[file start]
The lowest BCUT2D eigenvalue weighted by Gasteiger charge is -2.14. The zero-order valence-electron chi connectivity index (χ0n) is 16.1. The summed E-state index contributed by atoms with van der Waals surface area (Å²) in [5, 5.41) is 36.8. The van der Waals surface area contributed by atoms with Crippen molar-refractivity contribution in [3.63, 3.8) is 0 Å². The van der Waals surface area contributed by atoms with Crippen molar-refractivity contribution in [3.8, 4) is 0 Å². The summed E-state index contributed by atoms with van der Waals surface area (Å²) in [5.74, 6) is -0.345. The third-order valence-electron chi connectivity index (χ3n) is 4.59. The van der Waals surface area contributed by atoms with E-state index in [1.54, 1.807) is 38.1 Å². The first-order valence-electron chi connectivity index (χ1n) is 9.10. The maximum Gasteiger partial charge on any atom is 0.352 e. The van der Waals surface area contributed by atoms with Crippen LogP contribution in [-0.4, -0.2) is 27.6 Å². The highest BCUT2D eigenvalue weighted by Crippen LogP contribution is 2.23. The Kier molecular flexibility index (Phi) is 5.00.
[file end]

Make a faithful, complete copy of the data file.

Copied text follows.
The lowest BCUT2D eigenvalue weighted by Gasteiger charge is -2.14. The zero-order valence-electron chi connectivity index (χ0n) is 16.1. The summed E-state index contributed by atoms with van der Waals surface area (Å²) in [5, 5.41) is 36.8. The van der Waals surface area contributed by atoms with Crippen molar-refractivity contribution in [3.63, 3.8) is 0 Å². The van der Waals surface area contributed by atoms with Crippen molar-refractivity contribution in [3.8, 4) is 0 Å². The summed E-state index contributed by atoms with van der Waals surface area (Å²) in [5.74, 6) is -0.345. The third-order valence-electron chi connectivity index (χ3n) is 4.59. The van der Waals surface area contributed by atoms with E-state index in [1.54, 1.807) is 38.1 Å². The first-order valence-electron chi connectivity index (χ1n) is 9.10. The maximum Gasteiger partial charge on any atom is 0.352 e. The van der Waals surface area contributed by atoms with Crippen LogP contribution in [-0.4, -0.2) is 27.6 Å². The highest BCUT2D eigenvalue weighted by Crippen LogP contribution is 2.23. The Kier molecular flexibility index (Phi) is 5.00.